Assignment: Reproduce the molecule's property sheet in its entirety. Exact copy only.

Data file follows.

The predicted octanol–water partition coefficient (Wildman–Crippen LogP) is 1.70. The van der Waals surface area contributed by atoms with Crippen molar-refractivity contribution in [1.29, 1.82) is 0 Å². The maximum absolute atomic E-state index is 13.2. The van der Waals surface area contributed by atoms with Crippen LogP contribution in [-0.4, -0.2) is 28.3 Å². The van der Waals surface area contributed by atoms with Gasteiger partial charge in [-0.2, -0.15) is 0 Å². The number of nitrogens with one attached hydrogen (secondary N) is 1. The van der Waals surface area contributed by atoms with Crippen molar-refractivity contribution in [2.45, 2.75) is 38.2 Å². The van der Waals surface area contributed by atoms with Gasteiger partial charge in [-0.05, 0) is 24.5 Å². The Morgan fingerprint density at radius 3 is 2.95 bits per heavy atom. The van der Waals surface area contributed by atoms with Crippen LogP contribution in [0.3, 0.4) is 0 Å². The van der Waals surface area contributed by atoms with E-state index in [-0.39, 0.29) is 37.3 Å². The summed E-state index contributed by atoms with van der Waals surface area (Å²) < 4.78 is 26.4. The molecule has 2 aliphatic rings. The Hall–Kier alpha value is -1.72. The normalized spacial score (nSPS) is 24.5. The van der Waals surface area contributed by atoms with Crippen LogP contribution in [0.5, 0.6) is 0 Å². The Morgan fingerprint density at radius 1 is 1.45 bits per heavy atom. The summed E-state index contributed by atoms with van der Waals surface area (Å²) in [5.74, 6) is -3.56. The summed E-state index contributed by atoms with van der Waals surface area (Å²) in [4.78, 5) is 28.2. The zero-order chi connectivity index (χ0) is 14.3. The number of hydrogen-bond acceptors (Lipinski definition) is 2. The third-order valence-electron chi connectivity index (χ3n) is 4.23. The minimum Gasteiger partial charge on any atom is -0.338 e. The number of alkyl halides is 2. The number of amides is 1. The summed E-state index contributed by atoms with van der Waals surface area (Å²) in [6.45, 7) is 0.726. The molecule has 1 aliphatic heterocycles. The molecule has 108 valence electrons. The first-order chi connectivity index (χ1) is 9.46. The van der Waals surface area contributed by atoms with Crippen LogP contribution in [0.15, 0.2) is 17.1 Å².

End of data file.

The predicted octanol–water partition coefficient (Wildman–Crippen LogP) is 1.70. The van der Waals surface area contributed by atoms with Crippen molar-refractivity contribution in [1.29, 1.82) is 0 Å². The maximum absolute atomic E-state index is 13.2. The van der Waals surface area contributed by atoms with Crippen LogP contribution in [-0.4, -0.2) is 28.3 Å². The van der Waals surface area contributed by atoms with Gasteiger partial charge in [-0.2, -0.15) is 0 Å². The number of nitrogens with one attached hydrogen (secondary N) is 1. The van der Waals surface area contributed by atoms with Crippen molar-refractivity contribution in [2.45, 2.75) is 38.2 Å². The van der Waals surface area contributed by atoms with Gasteiger partial charge in [-0.05, 0) is 24.5 Å². The Morgan fingerprint density at radius 3 is 2.95 bits per heavy atom. The van der Waals surface area contributed by atoms with Crippen LogP contribution in [0.3, 0.4) is 0 Å². The van der Waals surface area contributed by atoms with E-state index in [-0.39, 0.29) is 37.3 Å². The summed E-state index contributed by atoms with van der Waals surface area (Å²) < 4.78 is 26.4. The molecule has 2 aliphatic rings. The Hall–Kier alpha value is -1.72. The normalized spacial score (nSPS) is 24.5. The van der Waals surface area contributed by atoms with Crippen LogP contribution in [0.5, 0.6) is 0 Å². The Morgan fingerprint density at radius 1 is 1.45 bits per heavy atom. The summed E-state index contributed by atoms with van der Waals surface area (Å²) in [5.74, 6) is -3.56. The summed E-state index contributed by atoms with van der Waals surface area (Å²) in [4.78, 5) is 28.2. The zero-order chi connectivity index (χ0) is 14.3. The number of hydrogen-bond acceptors (Lipinski definition) is 2. The third-order valence-electron chi connectivity index (χ3n) is 4.23. The minimum Gasteiger partial charge on any atom is -0.338 e. The number of alkyl halides is 2. The number of amides is 1. The summed E-state index contributed by atoms with van der Waals surface area (Å²) in [6.45, 7) is 0.726. The molecule has 1 aliphatic heterocycles. The molecule has 108 valence electrons. The first-order chi connectivity index (χ1) is 9.46. The van der Waals surface area contributed by atoms with Crippen LogP contribution in [0.15, 0.2) is 17.1 Å².